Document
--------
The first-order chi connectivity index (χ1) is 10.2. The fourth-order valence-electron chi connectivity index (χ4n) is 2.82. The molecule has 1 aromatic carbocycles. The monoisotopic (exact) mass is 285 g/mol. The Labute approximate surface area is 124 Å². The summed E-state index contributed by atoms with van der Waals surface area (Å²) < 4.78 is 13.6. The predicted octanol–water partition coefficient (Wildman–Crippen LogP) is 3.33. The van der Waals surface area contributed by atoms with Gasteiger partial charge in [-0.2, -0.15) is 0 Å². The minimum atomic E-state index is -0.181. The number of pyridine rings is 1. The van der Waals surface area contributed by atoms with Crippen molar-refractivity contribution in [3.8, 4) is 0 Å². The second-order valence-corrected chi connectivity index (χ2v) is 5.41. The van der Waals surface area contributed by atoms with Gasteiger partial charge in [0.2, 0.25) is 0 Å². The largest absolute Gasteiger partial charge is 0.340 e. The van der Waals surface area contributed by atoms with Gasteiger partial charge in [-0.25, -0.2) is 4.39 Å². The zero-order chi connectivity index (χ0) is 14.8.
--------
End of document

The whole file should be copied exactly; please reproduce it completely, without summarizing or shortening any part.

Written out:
The first-order chi connectivity index (χ1) is 10.2. The fourth-order valence-electron chi connectivity index (χ4n) is 2.82. The molecule has 1 aromatic carbocycles. The monoisotopic (exact) mass is 285 g/mol. The Labute approximate surface area is 124 Å². The summed E-state index contributed by atoms with van der Waals surface area (Å²) < 4.78 is 13.6. The predicted octanol–water partition coefficient (Wildman–Crippen LogP) is 3.33. The van der Waals surface area contributed by atoms with Gasteiger partial charge in [-0.2, -0.15) is 0 Å². The minimum atomic E-state index is -0.181. The number of pyridine rings is 1. The van der Waals surface area contributed by atoms with Crippen molar-refractivity contribution in [3.8, 4) is 0 Å². The second-order valence-corrected chi connectivity index (χ2v) is 5.41. The van der Waals surface area contributed by atoms with Gasteiger partial charge in [0.2, 0.25) is 0 Å². The largest absolute Gasteiger partial charge is 0.340 e. The van der Waals surface area contributed by atoms with Gasteiger partial charge in [-0.25, -0.2) is 4.39 Å². The zero-order chi connectivity index (χ0) is 14.8.